". . a return to that lovely outdoor show feel" says BIGGA's Jim Croxton

BIGGA’s planned Festival Of Turf in July will have that ‘lovely outdoor feel’ that many in the industry have missed and will be an opportunity to get-together once again after a long 18-month gap, says Jim Croxton, CEO of BIGGA.
It was announced last week that the event, to be staged at the Warwickshire Event Centre, is to move from its original date in June to 21 and 22 July, subject to the Prime Minister’s roadmap of restrictions being lifted as planned.
“It is not intended as huge profit-making opportunity,” he told the Inside Agri-Turf podcast, “but we hope it will at least ‘wash its face’”. He added that the feedback from exhibitors and BIGGA members was that they were looking forward to attending as an early sign of a return to normality.
“We shall assess the success of the event afterwards and decide whether such an event should play a part in BIGGA’s future programme.”
Interestingly, Jim Croxton also said that he was aware of concerns from the industry that there were too many demo events taking place during the year “and that BIGGA might have a role in facilitating a more coordinated approach, which might mean going around the country”.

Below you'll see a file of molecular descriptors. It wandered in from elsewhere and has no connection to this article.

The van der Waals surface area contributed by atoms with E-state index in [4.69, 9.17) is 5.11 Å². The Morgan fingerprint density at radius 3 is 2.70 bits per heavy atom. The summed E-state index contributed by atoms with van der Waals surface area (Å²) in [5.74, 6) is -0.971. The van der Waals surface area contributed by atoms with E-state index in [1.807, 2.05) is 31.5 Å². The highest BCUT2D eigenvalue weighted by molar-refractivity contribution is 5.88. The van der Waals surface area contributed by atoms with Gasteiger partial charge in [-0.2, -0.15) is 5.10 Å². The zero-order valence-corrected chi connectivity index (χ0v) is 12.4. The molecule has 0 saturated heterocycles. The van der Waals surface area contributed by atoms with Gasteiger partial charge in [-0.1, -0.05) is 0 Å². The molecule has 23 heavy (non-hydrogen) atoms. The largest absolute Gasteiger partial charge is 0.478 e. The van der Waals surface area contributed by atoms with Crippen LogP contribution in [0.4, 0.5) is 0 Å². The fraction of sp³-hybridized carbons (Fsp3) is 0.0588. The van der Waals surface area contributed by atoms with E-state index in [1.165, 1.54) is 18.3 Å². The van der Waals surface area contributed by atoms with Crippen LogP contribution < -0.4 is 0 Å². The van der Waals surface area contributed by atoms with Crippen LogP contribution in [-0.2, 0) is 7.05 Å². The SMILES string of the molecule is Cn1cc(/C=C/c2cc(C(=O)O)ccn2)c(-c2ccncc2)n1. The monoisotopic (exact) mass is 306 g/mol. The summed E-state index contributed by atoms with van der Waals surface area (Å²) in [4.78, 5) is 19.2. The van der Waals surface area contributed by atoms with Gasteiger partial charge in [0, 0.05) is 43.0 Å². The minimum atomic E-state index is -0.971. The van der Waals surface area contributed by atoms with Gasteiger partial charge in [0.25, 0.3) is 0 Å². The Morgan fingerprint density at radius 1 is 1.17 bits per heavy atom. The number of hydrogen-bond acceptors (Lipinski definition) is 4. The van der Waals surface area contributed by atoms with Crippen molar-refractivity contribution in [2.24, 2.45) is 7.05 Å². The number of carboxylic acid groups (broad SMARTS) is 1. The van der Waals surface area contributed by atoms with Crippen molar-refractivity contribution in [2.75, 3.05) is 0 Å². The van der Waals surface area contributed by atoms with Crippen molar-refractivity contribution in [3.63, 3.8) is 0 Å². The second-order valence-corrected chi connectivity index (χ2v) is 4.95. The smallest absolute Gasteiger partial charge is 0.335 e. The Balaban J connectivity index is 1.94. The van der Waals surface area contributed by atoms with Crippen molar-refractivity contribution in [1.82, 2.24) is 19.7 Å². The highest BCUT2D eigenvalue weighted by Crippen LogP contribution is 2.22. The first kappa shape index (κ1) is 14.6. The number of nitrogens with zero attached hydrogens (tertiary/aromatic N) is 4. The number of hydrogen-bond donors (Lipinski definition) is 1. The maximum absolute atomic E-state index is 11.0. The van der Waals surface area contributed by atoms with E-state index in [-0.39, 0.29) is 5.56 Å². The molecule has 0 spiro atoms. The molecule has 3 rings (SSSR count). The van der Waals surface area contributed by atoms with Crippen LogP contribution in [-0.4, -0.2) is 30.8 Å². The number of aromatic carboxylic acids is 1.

In a wide-ranging discussion, Jim Croxton also discussed with podcast host, Chris Biddle, a number of topical issues affecting the golf industry, and the impact on BIGGA members.
He thought that whilst a number of courses had signified closure, many were having a re-think about their future. Mental health issues for greens staff were also discussed, which he thought had not impacted on greens staff significantly but because awareness of the issue had rightly increased massively, that the whole industry had to act to prevent it becoming a real problem.
A main concern was that when restrictions were lifted, there would be a huge demand for playing time which BIGGA had calculated as meaning an extra two hours a day resulting in extra pressures on green staff maintaining course quality.
“Courses will have to put a real effort into managing their ‘estate,” he said, “and that might mean restrictions on tee time availabilities, or indeed reviewing their income models to prevent subscription-paying members feeling short-changed when so many days are lost to societies or open events.”

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